Journal of Cape Verdean Studies


Marco Piazza


The American historian and epistemologist Hayden White said that «there can be no ‘proper history’ which is not at the same time ‘philosophy of history’» (1973, p. XI). But it could also be argued that one cannot make history of philosophy or history of ideas without working on historical data. The data on which I would like to draw attention in this contribution are seemingly reducible to a small thing: they refer to a micro-history that has left few traces, some tombs, surnames, oral memories, and a couple of toponyms. In these pages I will try to show how emblematic this micro-history is to the Cape Verdean identity, the ‘caboverdianidade’ (‘Cape Verdeanness’), and how it can be so concerning identity in general. This micro-history is that of the Jewish presence in Cape Verde, on which I will provide some historical data and interpretative perspectives.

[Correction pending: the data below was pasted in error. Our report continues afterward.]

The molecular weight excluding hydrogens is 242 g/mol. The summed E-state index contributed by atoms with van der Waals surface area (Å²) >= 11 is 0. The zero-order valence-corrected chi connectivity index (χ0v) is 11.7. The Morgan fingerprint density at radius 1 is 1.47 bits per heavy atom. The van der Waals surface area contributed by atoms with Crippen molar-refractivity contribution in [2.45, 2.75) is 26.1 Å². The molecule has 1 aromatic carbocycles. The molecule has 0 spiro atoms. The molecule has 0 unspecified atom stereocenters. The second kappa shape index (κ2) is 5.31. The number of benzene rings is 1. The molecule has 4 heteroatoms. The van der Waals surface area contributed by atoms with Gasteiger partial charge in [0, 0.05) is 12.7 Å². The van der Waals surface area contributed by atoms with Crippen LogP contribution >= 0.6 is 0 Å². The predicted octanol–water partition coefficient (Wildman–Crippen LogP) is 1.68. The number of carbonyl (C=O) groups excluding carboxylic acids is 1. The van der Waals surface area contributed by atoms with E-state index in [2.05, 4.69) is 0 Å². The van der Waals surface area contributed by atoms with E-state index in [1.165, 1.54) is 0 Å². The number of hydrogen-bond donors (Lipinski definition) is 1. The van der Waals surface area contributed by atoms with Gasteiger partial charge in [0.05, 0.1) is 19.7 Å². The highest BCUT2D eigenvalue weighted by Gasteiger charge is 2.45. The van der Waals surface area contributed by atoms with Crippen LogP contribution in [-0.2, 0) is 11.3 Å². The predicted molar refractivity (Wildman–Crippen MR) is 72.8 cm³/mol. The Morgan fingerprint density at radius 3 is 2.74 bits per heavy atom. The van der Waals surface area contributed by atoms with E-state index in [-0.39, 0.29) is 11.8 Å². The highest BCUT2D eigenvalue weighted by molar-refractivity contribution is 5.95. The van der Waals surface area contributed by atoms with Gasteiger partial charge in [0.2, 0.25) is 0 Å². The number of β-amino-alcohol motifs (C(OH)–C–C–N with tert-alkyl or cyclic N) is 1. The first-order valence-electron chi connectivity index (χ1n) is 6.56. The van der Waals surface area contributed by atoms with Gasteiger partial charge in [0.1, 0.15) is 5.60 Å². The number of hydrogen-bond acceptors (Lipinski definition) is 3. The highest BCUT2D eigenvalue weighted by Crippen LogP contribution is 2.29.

Note on the Author

Dr. Marco Piazza is Associate Professor at Università degli Studi Roma Tre. He is a member of the faculty of theDepartment of Philosophy, Communications and Theater. He lectures primarily on the history of the philosophy of the enlightenment and the intersections between philosophy and literature through the focus on emblematicauthors such as Montaigne, Maine de Biran, Proust, Rousseau, among others. Dr. Piazza’s research interests also include the study of the evolution of the philosophical concepts of interiority and habit through the analysis of individual authors or wide-ranging reconstructions that intersect scientific knowledge, from natural sciences to the history of medicine.

Dr. Marco Piazza

Professore Associato in Storia della Filosofia

Università degli Studi Roma Tre